The business model is simple enough: get the customer’s shoebox of hundreds or thousands of prints; scan them at high speed; download a high-resolution image to a CD; return the CD (each holds about 500 300-dpi images) and old prints to the customer with same-day turnaround; charge a flat fee of $49.95 for the first 1,000 prints; and hopefully generate additional revenue with index prints, multiple CDs, and new prints made from the scans.
One last detail: since the business model only makes sense if we can bring in lots of shoeboxes full of prints, it’s not practical to rely solely on the local community for the action. Mitch set up the website shoeboxreprints.com.
The economics of the service are eye-opening. Mitch had previously sold a scan of a single print for $5—not unusual at retail. With the shoebox program he was selling 1,000 prints for $49.95, or roughly 5 cents a print. But when you are dealing with a machine that scans so quickly, it’s easy.
30 Minute Photos Etc. kicked off the service in November. Mitch stimulated some local publicity, and the story that described the shoebox concept was picked up by the Chicago Tribune. That opened up the market nationally.
Mitch said the average order runs about 1,500 prints and he wouldn’t reveal any more details other than to say he gets “quite a few orders every day.”
In addition to the $49.95 scan revenue, Mitch offers a 5x7 index print of 25 images, valuable to the consumer for identifying and archiving, for $2.49 each. A thousand-print scan order represents 40 index prints, or another $100 in revenue. Mitch claims that most customers go that route. Additional CDs for $9.95 each.
One new twist has been added to the whole shoebox equation. With the help of BulkLoader software, a new product from Photogize, Mitch will upload via email a thumbnail set of the entire scan for $48.95. Since it has reference numbers, the consumer can order additional prints or forward the thumbnails to friends or relatives for them to order prints at 20 cents each. Mitch said the customer cannot make prints from the emailed thumbnails.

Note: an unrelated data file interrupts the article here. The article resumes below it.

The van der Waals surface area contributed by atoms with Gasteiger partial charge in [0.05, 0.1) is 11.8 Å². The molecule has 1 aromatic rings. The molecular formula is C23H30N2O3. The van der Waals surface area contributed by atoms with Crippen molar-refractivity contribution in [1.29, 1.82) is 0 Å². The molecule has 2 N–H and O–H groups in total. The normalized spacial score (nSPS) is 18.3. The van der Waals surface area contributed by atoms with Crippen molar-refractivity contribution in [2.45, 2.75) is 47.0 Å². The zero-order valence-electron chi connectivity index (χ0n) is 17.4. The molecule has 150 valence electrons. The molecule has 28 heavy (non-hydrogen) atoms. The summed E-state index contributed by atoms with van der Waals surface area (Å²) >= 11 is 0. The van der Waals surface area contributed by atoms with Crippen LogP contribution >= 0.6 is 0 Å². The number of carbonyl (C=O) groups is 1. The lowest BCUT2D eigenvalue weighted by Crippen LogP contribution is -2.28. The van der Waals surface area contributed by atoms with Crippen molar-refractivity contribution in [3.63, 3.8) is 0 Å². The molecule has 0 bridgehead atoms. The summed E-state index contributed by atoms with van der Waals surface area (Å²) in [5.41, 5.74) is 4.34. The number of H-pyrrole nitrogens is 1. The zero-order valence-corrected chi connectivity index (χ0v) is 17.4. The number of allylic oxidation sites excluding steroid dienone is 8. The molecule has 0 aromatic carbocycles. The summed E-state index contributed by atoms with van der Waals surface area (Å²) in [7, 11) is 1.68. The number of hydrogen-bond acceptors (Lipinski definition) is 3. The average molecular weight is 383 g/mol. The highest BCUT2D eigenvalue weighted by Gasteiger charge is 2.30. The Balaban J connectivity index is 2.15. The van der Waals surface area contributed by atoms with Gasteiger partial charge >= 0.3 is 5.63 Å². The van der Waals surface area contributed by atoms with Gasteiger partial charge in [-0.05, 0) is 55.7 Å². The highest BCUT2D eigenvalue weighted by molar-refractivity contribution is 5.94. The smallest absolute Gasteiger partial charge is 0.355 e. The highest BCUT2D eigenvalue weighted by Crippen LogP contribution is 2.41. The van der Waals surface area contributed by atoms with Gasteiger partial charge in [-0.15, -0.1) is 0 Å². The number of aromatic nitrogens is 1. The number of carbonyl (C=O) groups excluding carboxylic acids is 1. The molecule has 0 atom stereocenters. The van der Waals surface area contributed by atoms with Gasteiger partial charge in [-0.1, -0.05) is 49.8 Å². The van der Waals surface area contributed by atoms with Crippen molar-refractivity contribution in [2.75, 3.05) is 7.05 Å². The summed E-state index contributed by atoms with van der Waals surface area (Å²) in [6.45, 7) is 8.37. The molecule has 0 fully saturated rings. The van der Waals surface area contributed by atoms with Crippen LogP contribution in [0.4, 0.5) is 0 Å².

When a “shoebox” worth of prints comes in to Irvine, Mitch sends an email verifying receipt. Usually the scan is done right away, and the customer receives another email within minutes that the order is completed. A third email is sent when the order has been turned over to the post office to be shipped via priority mail and to forward a tracking number ($14.95 for S&H).
For larger orders Mitch will include in the return package a box of mints, some cookies, Jelly Bellys, or a Starbucks gift card. If you’re wondering how his customers feel about the services of 30 Minute Photos Etc., log on to their website and look over the pages of testimonials.
Mitch is so pleased with the success of his shoebox program that he has become an evangelist of sorts for the Kodak system. He made two presentations to large audiences at last month’s PMA, discussing in considerable detail the elements of the activity. Was he representing Kodak? “Definitely not. I feel strongly that other dealers should know about this program in the hopes that they will incorporate it and help their business not only survive, but grow.”
It’s difficult to write a story about Mitch without it sounding like a commercial for Kodak. He feels as though his decision to affiliate with Kodak was a breakthrough for his business. He’s on a first-name basis with the entire Kodak hierarchy and seems to have access to everyone in the organization. His intensity must surely generate some groans among the hallowed halls when he decides to disagree with something they do.
This doesn’t mean that he is always on the same page with Kodak. He openly acknowledges his differences of opinion along with the kudos. He felt that the Phogenix venture of a few years ago was ill-fated even before it started. Yet he takes the strong position that as goes Kodak, so goes the photo industry.
Grabbing at Opportunities As They Present Themselves
What Mitch does with 30 Minute Photos Etc. is no magic potion. With his strong entrepreneurial skills, he just keeps coming up with new ideas—some that work, some that don’t work. But he keeps grabbing at opportunities as they present themselves. As a former lab owner myself, I look at what Mitch and Carl are doing and say, “I could have done that.” I just never thought of it.” What they are doing to transform this business is using tools that are available to every owner who could easily replicate the model.
Mitch is a very strong supporter of PMA and the industry. He feels that it is vital for the future of the business that ideas be shared. “Our industry needs open architecture.”